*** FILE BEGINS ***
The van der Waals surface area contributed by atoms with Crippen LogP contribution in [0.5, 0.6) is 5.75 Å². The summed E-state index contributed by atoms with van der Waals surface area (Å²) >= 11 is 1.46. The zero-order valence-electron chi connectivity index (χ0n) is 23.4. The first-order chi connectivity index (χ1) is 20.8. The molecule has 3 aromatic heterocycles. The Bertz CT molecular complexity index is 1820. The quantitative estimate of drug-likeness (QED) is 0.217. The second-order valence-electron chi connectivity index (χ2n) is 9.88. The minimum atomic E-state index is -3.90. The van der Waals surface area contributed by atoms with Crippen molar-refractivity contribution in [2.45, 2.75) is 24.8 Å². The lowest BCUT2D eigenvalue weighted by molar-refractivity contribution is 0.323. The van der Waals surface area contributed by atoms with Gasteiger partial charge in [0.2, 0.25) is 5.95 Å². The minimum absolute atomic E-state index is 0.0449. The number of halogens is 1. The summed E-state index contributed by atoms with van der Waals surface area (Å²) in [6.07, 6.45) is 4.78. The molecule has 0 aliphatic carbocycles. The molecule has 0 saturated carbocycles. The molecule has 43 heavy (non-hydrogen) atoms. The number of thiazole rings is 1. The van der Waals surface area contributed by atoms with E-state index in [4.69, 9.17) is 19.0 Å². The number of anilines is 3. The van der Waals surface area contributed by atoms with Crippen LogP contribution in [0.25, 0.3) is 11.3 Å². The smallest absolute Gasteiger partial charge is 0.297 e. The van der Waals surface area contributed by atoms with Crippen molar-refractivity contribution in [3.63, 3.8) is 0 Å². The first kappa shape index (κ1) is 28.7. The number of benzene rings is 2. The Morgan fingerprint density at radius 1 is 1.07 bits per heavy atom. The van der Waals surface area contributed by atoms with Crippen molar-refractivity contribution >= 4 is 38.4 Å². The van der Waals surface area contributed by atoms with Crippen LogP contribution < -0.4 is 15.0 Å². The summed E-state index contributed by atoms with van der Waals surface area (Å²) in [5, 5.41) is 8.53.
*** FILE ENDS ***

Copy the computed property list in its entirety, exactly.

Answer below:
The van der Waals surface area contributed by atoms with Crippen LogP contribution in [0.5, 0.6) is 5.75 Å². The summed E-state index contributed by atoms with van der Waals surface area (Å²) >= 11 is 1.46. The zero-order valence-electron chi connectivity index (χ0n) is 23.4. The first-order chi connectivity index (χ1) is 20.8. The molecule has 3 aromatic heterocycles. The Bertz CT molecular complexity index is 1820. The quantitative estimate of drug-likeness (QED) is 0.217. The second-order valence-electron chi connectivity index (χ2n) is 9.88. The minimum atomic E-state index is -3.90. The van der Waals surface area contributed by atoms with Crippen molar-refractivity contribution in [2.45, 2.75) is 24.8 Å². The lowest BCUT2D eigenvalue weighted by molar-refractivity contribution is 0.323. The van der Waals surface area contributed by atoms with Gasteiger partial charge in [0.2, 0.25) is 5.95 Å². The minimum absolute atomic E-state index is 0.0449. The number of halogens is 1. The summed E-state index contributed by atoms with van der Waals surface area (Å²) in [6.07, 6.45) is 4.78. The molecule has 0 aliphatic carbocycles. The molecule has 0 saturated carbocycles. The molecule has 43 heavy (non-hydrogen) atoms. The number of thiazole rings is 1. The van der Waals surface area contributed by atoms with E-state index in [4.69, 9.17) is 19.0 Å². The number of anilines is 3. The van der Waals surface area contributed by atoms with Crippen LogP contribution in [0.25, 0.3) is 11.3 Å². The smallest absolute Gasteiger partial charge is 0.297 e. The van der Waals surface area contributed by atoms with Crippen molar-refractivity contribution in [3.63, 3.8) is 0 Å². The first kappa shape index (κ1) is 28.7. The number of benzene rings is 2. The Morgan fingerprint density at radius 1 is 1.07 bits per heavy atom. The van der Waals surface area contributed by atoms with Crippen molar-refractivity contribution >= 4 is 38.4 Å². The van der Waals surface area contributed by atoms with Crippen LogP contribution < -0.4 is 15.0 Å². The summed E-state index contributed by atoms with van der Waals surface area (Å²) in [5, 5.41) is 8.53.